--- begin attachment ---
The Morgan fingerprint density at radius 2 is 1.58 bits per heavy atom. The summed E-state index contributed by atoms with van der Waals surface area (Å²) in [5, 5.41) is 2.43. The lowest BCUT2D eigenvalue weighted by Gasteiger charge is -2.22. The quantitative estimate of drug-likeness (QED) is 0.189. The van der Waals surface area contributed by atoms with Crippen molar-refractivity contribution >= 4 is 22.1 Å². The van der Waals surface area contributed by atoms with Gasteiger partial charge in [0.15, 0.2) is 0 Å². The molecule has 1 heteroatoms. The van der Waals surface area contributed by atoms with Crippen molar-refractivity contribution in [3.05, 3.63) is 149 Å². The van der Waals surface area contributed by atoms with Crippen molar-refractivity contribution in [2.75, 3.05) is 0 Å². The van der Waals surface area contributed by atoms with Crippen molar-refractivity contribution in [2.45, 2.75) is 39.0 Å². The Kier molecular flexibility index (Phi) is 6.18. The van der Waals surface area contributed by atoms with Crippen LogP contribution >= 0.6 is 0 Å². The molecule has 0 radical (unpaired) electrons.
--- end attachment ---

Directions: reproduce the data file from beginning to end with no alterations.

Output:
The Morgan fingerprint density at radius 2 is 1.58 bits per heavy atom. The summed E-state index contributed by atoms with van der Waals surface area (Å²) in [5, 5.41) is 2.43. The lowest BCUT2D eigenvalue weighted by Gasteiger charge is -2.22. The quantitative estimate of drug-likeness (QED) is 0.189. The van der Waals surface area contributed by atoms with Crippen molar-refractivity contribution >= 4 is 22.1 Å². The van der Waals surface area contributed by atoms with Gasteiger partial charge in [0.15, 0.2) is 0 Å². The molecule has 1 heteroatoms. The van der Waals surface area contributed by atoms with Crippen molar-refractivity contribution in [3.05, 3.63) is 149 Å². The van der Waals surface area contributed by atoms with Crippen molar-refractivity contribution in [2.75, 3.05) is 0 Å². The van der Waals surface area contributed by atoms with Crippen molar-refractivity contribution in [2.45, 2.75) is 39.0 Å². The Kier molecular flexibility index (Phi) is 6.18. The van der Waals surface area contributed by atoms with Crippen LogP contribution >= 0.6 is 0 Å². The molecule has 0 radical (unpaired) electrons.